The day started bright and early again today. Ok, folks... someone has to be the last one on the canter! We left for the jungle at 6:30 to explore another area of Ranthambore National Park.
First some corrections-there are about 1100-1200 Royal Bengal tigers remaining in India - not the entire world. The government figure is 1411 for India but the naturalists feel this is not accurate. In the world there are about 1400-1500. There are a few Royal Bengal tigers in Kashmir, Nepal, Bangladesh (formerly East Pakistan), and Bengal.
Our game viewing route this morning took us past one of the lakes in the park. Here we saw bountiful wildlife including seeing for the first time wild boar, a magnificent stork, a king vulture, some large crocodile capable of catching and eating tiger cubs, and a spoonbill named very appropriately. We proceeded to the territory of Machali, the fierce tigress made famous in the BBC documentary, "The Lady of the Lakes". The tiger that we saw yesterday was Machali and Nick's son. Females require about 15 sq km while males need 3-4 times more so a minimum of 40 sq km. There are between 40-50 tigers in Ranthambore. The park can only accommodate 50 tigers. Three young tigers have been relocated to another sanctuary where poachers had killed all the tigers. Now enough trivia… on to our sighting-we found Machali!! She was relaxing on a rock ledge near a small pond. She is lovely. She was born in March or April of 1997 and has only one canine left. If she loses the other she will no longer be able to hunt and she will die. Her tongue was hanging out to help her body stay cool through perspiration. It has been in triple digits but no one will actually give the temperature to us. They just say, "It's hot." Guess we tourists can be too dramatic! Her daughter kicked her mother out of her territory that she held as a young and strong tigress. We watched her as long as we could as breakfast was being served to us at 10 am at our hotel. The ride in the canter on the bumpy dirt tracks makes waiting for breakfast a wise decision. On the way out of the jungle we saw some blue bull antelopes. They are very interesting looking with the body and size of a horse and the head of a dog.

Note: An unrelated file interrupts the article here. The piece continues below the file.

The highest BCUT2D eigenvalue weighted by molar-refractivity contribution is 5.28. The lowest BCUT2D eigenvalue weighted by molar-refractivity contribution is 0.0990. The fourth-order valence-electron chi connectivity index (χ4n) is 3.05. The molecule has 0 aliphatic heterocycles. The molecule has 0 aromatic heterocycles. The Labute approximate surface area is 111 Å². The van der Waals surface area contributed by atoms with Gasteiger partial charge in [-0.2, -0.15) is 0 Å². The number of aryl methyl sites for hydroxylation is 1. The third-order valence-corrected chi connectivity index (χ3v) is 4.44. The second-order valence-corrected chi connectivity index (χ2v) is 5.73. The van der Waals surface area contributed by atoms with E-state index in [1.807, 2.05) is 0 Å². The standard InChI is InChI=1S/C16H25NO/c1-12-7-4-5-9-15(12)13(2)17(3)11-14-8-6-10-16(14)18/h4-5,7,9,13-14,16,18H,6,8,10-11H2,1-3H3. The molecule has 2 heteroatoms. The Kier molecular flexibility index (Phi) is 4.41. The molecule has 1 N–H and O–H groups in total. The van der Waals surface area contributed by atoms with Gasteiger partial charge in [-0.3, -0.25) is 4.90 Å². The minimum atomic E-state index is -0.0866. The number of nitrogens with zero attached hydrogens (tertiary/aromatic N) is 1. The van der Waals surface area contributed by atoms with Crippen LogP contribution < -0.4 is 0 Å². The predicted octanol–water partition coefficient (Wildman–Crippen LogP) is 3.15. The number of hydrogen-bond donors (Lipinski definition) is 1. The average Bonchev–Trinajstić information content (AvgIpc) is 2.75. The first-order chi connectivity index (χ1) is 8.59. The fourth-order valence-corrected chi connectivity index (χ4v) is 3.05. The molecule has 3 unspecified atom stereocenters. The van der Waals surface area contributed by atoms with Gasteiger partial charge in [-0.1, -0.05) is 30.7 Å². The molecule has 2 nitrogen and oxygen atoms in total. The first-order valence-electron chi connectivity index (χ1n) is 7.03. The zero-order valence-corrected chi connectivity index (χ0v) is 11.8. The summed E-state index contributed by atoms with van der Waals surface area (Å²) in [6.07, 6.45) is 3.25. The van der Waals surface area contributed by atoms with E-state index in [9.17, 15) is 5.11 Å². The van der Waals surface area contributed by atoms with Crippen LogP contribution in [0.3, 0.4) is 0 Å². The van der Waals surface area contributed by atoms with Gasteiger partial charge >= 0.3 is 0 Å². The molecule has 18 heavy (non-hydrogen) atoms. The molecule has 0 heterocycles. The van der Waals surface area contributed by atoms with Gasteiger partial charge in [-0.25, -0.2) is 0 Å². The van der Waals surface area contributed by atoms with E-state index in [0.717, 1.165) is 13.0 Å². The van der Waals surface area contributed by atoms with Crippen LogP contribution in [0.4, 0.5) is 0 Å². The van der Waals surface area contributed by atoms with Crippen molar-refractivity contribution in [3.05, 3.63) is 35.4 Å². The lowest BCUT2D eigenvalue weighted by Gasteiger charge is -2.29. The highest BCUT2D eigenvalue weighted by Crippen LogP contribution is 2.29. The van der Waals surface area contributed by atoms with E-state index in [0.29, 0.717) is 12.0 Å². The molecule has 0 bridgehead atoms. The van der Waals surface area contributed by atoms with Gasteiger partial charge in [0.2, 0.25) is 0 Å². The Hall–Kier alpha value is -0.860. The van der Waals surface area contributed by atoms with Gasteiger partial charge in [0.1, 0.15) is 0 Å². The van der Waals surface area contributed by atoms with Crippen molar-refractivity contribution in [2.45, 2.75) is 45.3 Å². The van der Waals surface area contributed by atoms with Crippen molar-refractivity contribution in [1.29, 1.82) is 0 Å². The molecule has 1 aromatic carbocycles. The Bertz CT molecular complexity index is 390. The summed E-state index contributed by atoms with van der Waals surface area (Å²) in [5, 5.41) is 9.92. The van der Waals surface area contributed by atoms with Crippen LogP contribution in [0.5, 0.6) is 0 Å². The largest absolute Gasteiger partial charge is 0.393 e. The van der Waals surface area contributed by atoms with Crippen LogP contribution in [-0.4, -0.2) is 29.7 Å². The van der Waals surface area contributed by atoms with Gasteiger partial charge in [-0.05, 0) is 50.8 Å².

After eating we got on the bus and went to a village bordering the park to visit the Dastkar (handmade) Ranthambore Project. This particular project trains women to become self-sufficient artists running their own co-op. Many of these families were displaced when Ranthambore became a sanctuary for tigers. When they lived in the jungle the family would cut down trees for firewood to sale. The handwork was lovely and we could watch the women stitching in the shade of a neem tree while their children played around them. We retuned to the hotel for lunch. The meals are served buffet-style and have been delicious. After lunch we visited another old lady-the resident elephant of the hotel. Her name is Pavankali and she is 80 years old. She has been at the hotel since she was 50 and retired. I fed her some sugar cane which she seemed to enjoy immensely. She is a beauty too! David and I had a swim but mainly watched the birds hanging out in the trees by the pool. The canaries are the ones we are used to seeing in cages. We have a 5:30 wakeup-OMG! We catch a train at 7 am.
I like knowing you are out there in the ether - sorry I can't answer you but Dalton has been sending on your comments. Things got a bit complicated with the blog but we've figured out a way to work around the problems. Thanks, Dalton!
Till tomorrow - Namaste!